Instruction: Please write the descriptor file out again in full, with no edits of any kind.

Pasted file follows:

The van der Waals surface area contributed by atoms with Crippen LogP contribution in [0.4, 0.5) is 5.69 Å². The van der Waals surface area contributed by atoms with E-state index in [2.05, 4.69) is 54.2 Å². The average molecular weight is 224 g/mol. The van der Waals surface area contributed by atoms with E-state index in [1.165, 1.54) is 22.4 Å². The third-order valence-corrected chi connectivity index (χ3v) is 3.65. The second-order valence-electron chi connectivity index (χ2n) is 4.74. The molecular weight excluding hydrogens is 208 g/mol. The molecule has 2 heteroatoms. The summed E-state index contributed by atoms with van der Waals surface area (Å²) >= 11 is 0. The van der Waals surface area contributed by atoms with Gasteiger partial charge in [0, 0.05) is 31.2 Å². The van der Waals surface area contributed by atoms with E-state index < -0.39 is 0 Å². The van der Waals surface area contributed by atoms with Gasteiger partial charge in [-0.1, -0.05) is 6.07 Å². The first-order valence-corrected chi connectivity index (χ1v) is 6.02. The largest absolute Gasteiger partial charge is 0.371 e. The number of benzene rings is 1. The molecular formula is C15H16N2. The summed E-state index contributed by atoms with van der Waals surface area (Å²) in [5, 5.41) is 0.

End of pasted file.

The van der Waals surface area contributed by atoms with Crippen LogP contribution in [0.4, 0.5) is 5.69 Å². The van der Waals surface area contributed by atoms with E-state index in [2.05, 4.69) is 54.2 Å². The average molecular weight is 224 g/mol. The van der Waals surface area contributed by atoms with E-state index in [1.165, 1.54) is 22.4 Å². The third-order valence-corrected chi connectivity index (χ3v) is 3.65. The second-order valence-electron chi connectivity index (χ2n) is 4.74. The molecular weight excluding hydrogens is 208 g/mol. The molecule has 2 heteroatoms. The summed E-state index contributed by atoms with van der Waals surface area (Å²) >= 11 is 0. The van der Waals surface area contributed by atoms with Gasteiger partial charge in [0, 0.05) is 31.2 Å². The van der Waals surface area contributed by atoms with E-state index < -0.39 is 0 Å². The van der Waals surface area contributed by atoms with Gasteiger partial charge in [-0.1, -0.05) is 6.07 Å². The first-order valence-corrected chi connectivity index (χ1v) is 6.02. The largest absolute Gasteiger partial charge is 0.371 e. The number of benzene rings is 1. The molecular formula is C15H16N2. The summed E-state index contributed by atoms with van der Waals surface area (Å²) in [5, 5.41) is 0.